“All changes, even the most longed for, have their melancholy; for what we leave behind us is a part of ourselves; we must die to one life before we can enter another.”
Growing up I used to sit around in my little backyard in my little town dreaming of faraway places. I didn’t get to travel a whole lot growing up, and can remember just looking up at the sky with a kind of intense longing, wondering when something was gonna happen to me. I remember my mom’s favorite movie growing up was called “Windy City”. The movie was about a writer from Chicago who was struggling with getting older and creating something as an artist that was meaningful to people. He used to walk along the shores of Lake Michigan trying to figure this all out, and my mom would remark quite often how she wanted to walk these same shores as he did.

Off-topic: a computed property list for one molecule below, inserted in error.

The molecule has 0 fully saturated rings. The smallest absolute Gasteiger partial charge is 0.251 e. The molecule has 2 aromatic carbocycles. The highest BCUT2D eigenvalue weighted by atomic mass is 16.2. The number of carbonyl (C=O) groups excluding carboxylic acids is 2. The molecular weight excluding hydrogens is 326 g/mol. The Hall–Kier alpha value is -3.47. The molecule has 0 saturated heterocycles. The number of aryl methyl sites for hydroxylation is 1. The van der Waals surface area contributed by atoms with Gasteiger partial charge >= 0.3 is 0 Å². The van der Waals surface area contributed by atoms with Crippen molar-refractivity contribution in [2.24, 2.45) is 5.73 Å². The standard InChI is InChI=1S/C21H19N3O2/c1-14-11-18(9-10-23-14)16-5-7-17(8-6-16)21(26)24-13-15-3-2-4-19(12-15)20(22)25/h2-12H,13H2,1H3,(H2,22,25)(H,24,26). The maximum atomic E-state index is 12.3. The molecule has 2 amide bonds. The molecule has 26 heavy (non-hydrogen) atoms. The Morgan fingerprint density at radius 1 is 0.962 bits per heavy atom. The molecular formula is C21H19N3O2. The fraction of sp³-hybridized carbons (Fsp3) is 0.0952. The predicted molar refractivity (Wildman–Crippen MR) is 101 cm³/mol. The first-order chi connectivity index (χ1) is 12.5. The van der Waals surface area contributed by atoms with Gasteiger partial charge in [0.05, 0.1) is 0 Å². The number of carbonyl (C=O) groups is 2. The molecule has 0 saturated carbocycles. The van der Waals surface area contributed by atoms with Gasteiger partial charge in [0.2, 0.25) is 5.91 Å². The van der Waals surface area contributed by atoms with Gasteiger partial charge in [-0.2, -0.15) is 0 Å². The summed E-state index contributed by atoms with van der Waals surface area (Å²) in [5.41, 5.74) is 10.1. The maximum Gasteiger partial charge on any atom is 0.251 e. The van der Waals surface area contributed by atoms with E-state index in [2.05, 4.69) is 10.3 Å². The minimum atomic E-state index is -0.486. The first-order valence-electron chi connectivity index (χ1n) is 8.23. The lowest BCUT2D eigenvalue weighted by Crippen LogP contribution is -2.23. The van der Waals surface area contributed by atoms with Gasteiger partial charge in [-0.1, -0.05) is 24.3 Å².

Cut to years later and this portrait of a life from a movie that my mother loved so much is my own. I too walk those same shores of Lake Michigan wondering if I’ve created anything of value, and if people will remember me when I’m gone. How did I end up here? How did I step into my mother’s dream like this? Interesting questions to me and I can’t help but wonder how much all of this has to do with synchronicity.
Alright so my life is not exactly like the writer in the movie. He was a mailman and I am a therapist. I’ve hedged my bets a little by finding a profession that pays the bills and brings me a lot of personal fulfillment. And yet, a big part of me is still that little boy looking up at the sky wondering when something is going to happen.